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Steven F. Udvar-Hazy Center: Space Shuttle Enterprise
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Details, quoting from Smithsonian National Air and Space Museum | Space Shuttle Enterprise:

Rockwell International Corporation

Country of Origin:
United States of America

Overall: 57 ft. tall x 122 ft. long x 78 ft. wing span, 150,000 lb.
(1737.36 x 3718.57 x 2377.44cm, 68039.6kg)

Aluminum airframe and body with some fiberglass features; payload bay doors are graphite epoxy composite; thermal tiles are simulated (polyurethane foam) except for test samples of actual tiles and thermal blankets.

The first Space Shuttle orbiter, "Enterprise," is a full-scale test vehicle used for flights in the atmosphere and tests on the ground; it is not equipped for spaceflight. Although the airframe and flight control elements are like those of the Shuttles flown in space, this vehicle has no propulsion system and only simulated thermal tiles because these features were not needed for atmospheric and ground tests. "Enterprise" was rolled out at Rockwell International’s assembly facility in Palmdale, California, in 1976. In 1977, it entered service for a nine-month-long approach-and-landing test flight program. Thereafter it was used for vibration tests and fit checks at NASA centers, and it also appeared in the 1983 Paris Air Show and the 1984 World’s Fair in New Orleans. In 1985, NASA transferred "Enterprise" to the Smithsonian Institution’s National Air and Space Museum.

Transferred from National Aeronautics and Space Administration

• • •

Quoting from Wikipedia | Space Shuttle Enterprise:

The Space Shuttle Enterprise (NASA Orbiter Vehicle Designation: OV-101) was the first Space Shuttle orbiter. It was built for NASA as part of the Space Shuttle program to perform test flights in the atmosphere. It was constructed without engines or a functional heat shield, and was therefore not capable of spaceflight.

Originally, Enterprise had been intended to be refitted for orbital flight, which would have made it the second space shuttle to fly after Columbia. However, during the construction of Columbia, details of the final design changed, particularly with regard to the weight of the fuselage and wings. Refitting Enterprise for spaceflight would have involved dismantling the orbiter and returning the sections to subcontractors across the country. As this was an expensive proposition, it was determined to be less costly to build Challenger around a body frame (STA-099) that had been created as a test article. Similarly, Enterprise was considered for refit to replace Challenger after the latter was destroyed, but Endeavour was built from structural spares instead.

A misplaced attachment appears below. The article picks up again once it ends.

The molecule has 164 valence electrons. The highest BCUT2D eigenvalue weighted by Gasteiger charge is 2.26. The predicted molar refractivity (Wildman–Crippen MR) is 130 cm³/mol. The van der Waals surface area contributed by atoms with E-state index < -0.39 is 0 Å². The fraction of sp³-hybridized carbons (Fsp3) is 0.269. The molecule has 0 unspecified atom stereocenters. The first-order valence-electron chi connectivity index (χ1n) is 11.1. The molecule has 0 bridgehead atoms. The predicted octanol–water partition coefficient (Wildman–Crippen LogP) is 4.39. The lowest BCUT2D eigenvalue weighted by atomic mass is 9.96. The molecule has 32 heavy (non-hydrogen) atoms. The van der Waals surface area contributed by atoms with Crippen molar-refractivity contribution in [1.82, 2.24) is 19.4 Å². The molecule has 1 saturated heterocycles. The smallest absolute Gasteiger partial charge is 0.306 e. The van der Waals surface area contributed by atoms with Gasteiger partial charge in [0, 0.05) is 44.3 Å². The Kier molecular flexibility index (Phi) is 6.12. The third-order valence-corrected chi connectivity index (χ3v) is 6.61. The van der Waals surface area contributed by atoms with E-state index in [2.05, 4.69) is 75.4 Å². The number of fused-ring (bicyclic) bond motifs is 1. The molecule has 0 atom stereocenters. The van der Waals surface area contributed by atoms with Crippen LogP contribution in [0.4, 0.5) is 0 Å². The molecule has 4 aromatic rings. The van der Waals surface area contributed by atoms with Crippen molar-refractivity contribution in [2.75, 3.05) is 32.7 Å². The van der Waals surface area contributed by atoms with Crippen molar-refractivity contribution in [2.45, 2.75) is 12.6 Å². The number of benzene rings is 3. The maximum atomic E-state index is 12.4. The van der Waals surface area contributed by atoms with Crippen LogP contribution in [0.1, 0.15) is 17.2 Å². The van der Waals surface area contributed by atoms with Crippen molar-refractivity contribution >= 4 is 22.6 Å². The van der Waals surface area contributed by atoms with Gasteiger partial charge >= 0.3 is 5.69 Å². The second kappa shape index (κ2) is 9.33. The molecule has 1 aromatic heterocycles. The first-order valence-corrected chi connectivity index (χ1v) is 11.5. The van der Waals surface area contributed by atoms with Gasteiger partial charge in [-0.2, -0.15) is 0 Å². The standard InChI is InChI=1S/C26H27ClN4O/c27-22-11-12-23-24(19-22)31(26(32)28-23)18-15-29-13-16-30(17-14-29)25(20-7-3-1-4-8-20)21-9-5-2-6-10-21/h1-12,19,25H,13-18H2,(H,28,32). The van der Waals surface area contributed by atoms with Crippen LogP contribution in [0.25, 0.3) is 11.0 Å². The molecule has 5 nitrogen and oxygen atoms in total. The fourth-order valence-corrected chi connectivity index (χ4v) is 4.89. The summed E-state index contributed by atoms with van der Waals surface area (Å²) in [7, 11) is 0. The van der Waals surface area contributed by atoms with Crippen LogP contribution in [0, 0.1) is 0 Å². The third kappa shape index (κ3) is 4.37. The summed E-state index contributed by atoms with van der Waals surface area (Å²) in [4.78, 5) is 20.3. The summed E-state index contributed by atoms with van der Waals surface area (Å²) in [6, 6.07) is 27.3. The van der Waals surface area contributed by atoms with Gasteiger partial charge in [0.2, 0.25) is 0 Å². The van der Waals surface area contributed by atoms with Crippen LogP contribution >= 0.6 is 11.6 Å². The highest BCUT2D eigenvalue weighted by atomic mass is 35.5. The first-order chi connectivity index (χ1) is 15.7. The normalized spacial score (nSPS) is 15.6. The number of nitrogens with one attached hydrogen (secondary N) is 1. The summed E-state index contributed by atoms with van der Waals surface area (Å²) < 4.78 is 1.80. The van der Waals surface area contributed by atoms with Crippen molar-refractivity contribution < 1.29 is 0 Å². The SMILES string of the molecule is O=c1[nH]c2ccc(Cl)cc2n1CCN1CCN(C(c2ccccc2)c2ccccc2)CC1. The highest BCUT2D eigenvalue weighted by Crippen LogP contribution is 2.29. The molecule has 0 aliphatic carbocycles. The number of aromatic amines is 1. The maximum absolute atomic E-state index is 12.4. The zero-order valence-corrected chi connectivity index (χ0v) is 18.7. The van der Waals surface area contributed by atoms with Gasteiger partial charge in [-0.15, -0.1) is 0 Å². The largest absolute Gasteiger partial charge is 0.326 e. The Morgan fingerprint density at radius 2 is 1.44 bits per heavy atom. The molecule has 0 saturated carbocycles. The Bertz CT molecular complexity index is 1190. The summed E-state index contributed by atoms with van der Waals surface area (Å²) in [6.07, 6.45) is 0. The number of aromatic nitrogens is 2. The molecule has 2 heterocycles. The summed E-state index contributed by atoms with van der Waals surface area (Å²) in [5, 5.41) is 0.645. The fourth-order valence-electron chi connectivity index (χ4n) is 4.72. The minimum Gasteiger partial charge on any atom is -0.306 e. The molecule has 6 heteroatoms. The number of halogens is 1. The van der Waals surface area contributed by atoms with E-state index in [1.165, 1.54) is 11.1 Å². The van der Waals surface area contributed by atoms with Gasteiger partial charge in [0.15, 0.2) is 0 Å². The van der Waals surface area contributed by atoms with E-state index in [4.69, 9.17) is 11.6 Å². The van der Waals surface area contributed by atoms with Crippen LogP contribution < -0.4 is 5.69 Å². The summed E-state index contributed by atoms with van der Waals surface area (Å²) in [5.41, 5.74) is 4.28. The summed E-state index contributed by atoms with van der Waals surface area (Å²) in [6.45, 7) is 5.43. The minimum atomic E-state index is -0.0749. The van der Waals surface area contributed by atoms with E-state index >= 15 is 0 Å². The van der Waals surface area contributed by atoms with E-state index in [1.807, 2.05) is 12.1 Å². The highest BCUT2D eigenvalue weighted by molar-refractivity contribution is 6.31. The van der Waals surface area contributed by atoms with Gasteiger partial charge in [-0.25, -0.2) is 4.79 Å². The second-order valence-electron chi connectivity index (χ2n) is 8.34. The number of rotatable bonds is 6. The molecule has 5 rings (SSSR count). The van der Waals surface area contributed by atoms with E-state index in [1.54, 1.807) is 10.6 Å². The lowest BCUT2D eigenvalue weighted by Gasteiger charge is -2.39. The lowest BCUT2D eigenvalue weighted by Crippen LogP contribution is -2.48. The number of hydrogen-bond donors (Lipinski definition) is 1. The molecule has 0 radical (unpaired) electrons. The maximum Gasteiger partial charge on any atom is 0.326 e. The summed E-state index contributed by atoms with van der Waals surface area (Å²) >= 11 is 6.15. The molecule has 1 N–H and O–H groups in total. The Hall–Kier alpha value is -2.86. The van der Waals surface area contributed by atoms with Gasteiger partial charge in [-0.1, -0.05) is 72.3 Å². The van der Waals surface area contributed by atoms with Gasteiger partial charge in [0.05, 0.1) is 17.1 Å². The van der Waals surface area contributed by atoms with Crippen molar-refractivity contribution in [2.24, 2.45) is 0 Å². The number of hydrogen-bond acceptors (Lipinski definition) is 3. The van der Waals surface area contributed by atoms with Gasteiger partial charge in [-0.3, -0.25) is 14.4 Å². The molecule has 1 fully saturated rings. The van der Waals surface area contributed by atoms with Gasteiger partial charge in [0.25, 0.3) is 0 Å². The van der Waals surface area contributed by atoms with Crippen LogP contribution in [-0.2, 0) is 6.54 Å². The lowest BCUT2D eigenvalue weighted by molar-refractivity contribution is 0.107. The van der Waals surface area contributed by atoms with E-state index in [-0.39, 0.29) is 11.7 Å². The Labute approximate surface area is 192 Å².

Construction began on the first orbiter on June 4, 1974. Designated OV-101, it was originally planned to be named Constitution and unveiled on Constitution Day, September 17, 1976. A write-in campaign by Trekkies to President Gerald Ford asked that the orbiter be named after the Starship Enterprise, featured on the television show Star Trek. Although Ford did not mention the campaign, the president—who during World War II had served on the aircraft carrier USS Monterey (CVL-26) that served with USS Enterprise (CV-6)—said that he was "partial to the name" and overrode NASA officials.

The design of OV-101 was not the same as that planned for OV-102, the first flight model; the tail was constructed differently, and it did not have the interfaces to mount OMS pods. A large number of subsystems—ranging from main engines to radar equipment—were not installed on this vehicle, but the capacity to add them in the future was retained. Instead of a thermal protection system, its surface was primarily fiberglass.

In mid-1976, the orbiter was used for ground vibration tests, allowing engineers to compare data from an actual flight vehicle with theoretical models.

On September 17, 1976, Enterprise was rolled out of Rockwell’s plant at Palmdale, California. In recognition of its fictional namesake, Star Trek creator Gene Roddenberry and most of the principal cast of the original series of Star Trek were on hand at the dedication ceremony.

Approach and landing tests (ALT)

Main article: Approach and Landing Tests

On January 31, 1977, it was taken by road to Dryden Flight Research Center at Edwards Air Force Base, to begin operational testing.

While at NASA Dryden, Enterprise was used by NASA for a variety of ground and flight tests intended to validate aspects of the shuttle program. The initial nine-month testing period was referred to by the acronym ALT, for "Approach and Landing Test". These tests included a maiden "flight" on February 18, 1977 atop a Boeing 747 Shuttle Carrier Aircraft (SCA) to measure structural loads and ground handling and braking characteristics of the mated system. Ground tests of all orbiter subsystems were carried out to verify functionality prior to atmospheric flight.